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115 of 127 people found the following review helpful By Leanna Elle on 15 April 2010
Format: Paperback
I loved Gregory's `The Other Boleyn Girl' and have always been pretty interested in the Tudor period in English history, but I have no great knowledge of the preceding Plantagenet age in which this book is set. I know a little of The Wars of the Roses and of the Missing Princes in the Tower, but that's it. Before reading this book on Elizabeth Woodville, I knew nothing of her at all. However, Gregory really brought these characters to life for me. she has chosen a fascinating female protagonist, and the era in which this is set is just as exciting and interesting as the Tudor era.

My lack of knowledge on this period in history made this book a very exciting read for me. I usually find lengthy battle scenes in historical novels pretty boring, but here I found them to be tense and exciting since I didn`t know the outcome of most of them. If there was one main difference between Gregory's Tudor books and this one, then it was the suspense factor for me. The Tudor books didn't hold much surprise for me as through study, books and even TV, I have a good background in Tudor chronology. Here, I feared for the characters at every turn. I didn't know what hand fate would deal them next, and I loved it.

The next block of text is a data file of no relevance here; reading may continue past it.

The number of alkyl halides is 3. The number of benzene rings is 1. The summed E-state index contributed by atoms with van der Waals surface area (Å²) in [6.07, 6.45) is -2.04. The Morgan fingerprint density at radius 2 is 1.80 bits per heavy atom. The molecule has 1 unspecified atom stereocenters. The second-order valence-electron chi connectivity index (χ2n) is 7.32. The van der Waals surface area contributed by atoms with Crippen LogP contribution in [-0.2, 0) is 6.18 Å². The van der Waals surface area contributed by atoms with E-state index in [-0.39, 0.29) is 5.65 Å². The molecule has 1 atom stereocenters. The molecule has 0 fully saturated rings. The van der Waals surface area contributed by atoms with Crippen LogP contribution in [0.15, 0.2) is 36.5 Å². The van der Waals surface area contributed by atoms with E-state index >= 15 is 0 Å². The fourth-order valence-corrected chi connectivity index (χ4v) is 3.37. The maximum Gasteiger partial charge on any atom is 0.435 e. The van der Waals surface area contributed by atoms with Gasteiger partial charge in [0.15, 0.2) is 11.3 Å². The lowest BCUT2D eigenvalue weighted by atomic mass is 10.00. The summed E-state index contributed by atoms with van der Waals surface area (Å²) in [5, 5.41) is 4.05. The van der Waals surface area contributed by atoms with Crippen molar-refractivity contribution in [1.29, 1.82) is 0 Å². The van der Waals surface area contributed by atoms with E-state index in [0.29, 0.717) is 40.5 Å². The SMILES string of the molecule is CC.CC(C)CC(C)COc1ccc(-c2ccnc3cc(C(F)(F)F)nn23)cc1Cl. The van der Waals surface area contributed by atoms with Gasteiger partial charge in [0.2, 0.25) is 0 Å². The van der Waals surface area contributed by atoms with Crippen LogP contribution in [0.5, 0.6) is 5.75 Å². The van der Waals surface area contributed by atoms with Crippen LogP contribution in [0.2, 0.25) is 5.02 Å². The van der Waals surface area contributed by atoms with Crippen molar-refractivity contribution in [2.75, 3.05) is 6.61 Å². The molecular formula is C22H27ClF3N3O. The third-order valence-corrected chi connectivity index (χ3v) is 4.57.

While my lack of background knowledge on the time period added to my enjoyment of the book, it brought it's problems too. With so many battles, so many changed allegiances and so much plotting going on, it is sometimes easy to get confused. That's before I even mention the names. There are so many Edwards and Richards in this book, that things can get a little muddled. I did a little background reading and looked up a chronology of English Kings and Queens online, and this helped.

Elizabeth herself is an interesting character to read about.